By: Adam Wazny | Wednesday, February 6
Winnipeg Jets' Alexander Burmistrov tries to play the puck after being tripped up behind the Florida Panthers net during overtime in Tuesday's game. (Trevor Hagan/Canadian Press)
On occasion, Winnipeg Jets head coach Claude Noel has been known to grab his deck of cards and given them a good shuffle.
It worked when he cut Blake Wheeler into the pair of Olli Jokinen and Evander Kane earlier this season. Just like that, the Jets turned over a No. 1 line worthy of an NHL team.
Noel's quick fingers were at it again prior to the 3-2 overtime win over the Florida Panthers at MTS Centre Tuesday night when centre Alexander Burmistrov moved from his third line spot to the middle of the Andrew Ladd-Bryan Little duo. The reason for the shift: look to generate more offence from the forward group.
If you managed to stay awake Tuesday, Burmistrov and Co. was the Jets best line against the Panthers. They were on the ice for Winnipeg's second goal (it even looked like Burmistrov got a stick on the Mark Stuart shot; ultimately the defenceman was credited with the score) and for the most part they carried the play in the Florida zone when they jumped over the boards.
The line had six of Winnipeg's 21 shots, with Little burying the winner with 15.2 seconds to play in overtime, snapping the Jets (4-4-1) losing streak at three games.
Coming into the contest, Burmistrov had just one point (a goal) despite seeing a regular shift and averaging over 14 minutes a game. Tuesday, he played over 18 minutes and chipped in an assist. The young pivot hasn't exactly shown the offensive dynamic many believe he carries in his bag (13 goals, 28 points in 76 games in 2011-12), so maybe the move can kick-start this part of his game.
That's the short-term thinking with this latest line shuffle. The long view figures to impact Burmistrov and his future with the Jets.
This could be a big moment in Burmistrov's NHL career. The 21-year-old is in the final year of his entry-level contract and is slated to be a restricted free agent at season's end. Like Little, Wheeler and defencemen Paul Postma and Zach Redmond, the Jets will have a RFA decision to make on Burmistrov: Is he part of the big picture, a core member of the group, or is he a piece that can be moved?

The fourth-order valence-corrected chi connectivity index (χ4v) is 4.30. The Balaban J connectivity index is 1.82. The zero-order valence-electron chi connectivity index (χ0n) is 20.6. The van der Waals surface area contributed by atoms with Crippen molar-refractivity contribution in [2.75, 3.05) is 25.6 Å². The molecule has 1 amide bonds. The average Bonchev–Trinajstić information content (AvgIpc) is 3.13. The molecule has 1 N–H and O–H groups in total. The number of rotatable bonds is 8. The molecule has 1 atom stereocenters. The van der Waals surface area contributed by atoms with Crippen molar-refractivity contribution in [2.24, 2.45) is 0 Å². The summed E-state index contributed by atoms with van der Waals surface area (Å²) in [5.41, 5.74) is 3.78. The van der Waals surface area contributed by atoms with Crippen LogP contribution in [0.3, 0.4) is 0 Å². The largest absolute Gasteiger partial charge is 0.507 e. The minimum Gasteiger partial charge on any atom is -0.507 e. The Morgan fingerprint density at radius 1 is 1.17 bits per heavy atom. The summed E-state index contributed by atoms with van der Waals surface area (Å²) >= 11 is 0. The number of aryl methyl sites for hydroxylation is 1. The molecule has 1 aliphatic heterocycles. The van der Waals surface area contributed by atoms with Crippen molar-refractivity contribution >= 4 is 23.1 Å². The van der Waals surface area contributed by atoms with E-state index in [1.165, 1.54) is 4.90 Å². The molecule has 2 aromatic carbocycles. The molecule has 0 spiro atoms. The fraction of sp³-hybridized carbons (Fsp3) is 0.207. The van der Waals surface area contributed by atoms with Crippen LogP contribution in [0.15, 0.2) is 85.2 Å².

This second-line 'audition' (for lack of a better term) is a chance for Burmistrov to prove he's an asset worth retaining. He's been given a glorious chance here, a break many feel youngster Mark Scheifele should be given: an opportunity to play with top-end forwards on the roster to help draw out his offensive potential.
Why Burmistrov and not Scheifele? Well, Noel trusts the former to take care of his defensive responsibilities far more than the Jets top prospect at this current stage of development, and with the Jets aiming to be a little more mindful in their own end this time around, the third-year pro gets the look.
How long Burmistrov gets the opportunity as a Top 6 forward depends on how he handles the assignment, both on the ice and between the ears. If all goes well and he produces offensively within the Jets system -- if he keeps his game controlled and doesn't try to do too much -- it stands to reason his 'tryout' (again, for lack of better word) will be a long and prosperous one for both the player and team.
But if he starts to freelance too much, if he looks for a run of green lights instead of playing under the team-preferred cautious yellow, then Noel will be forced to shuffle the deck and dial the forward's ice-time back once again.
And if that happens, then maybe the Jets will have their answer on Burmistrov.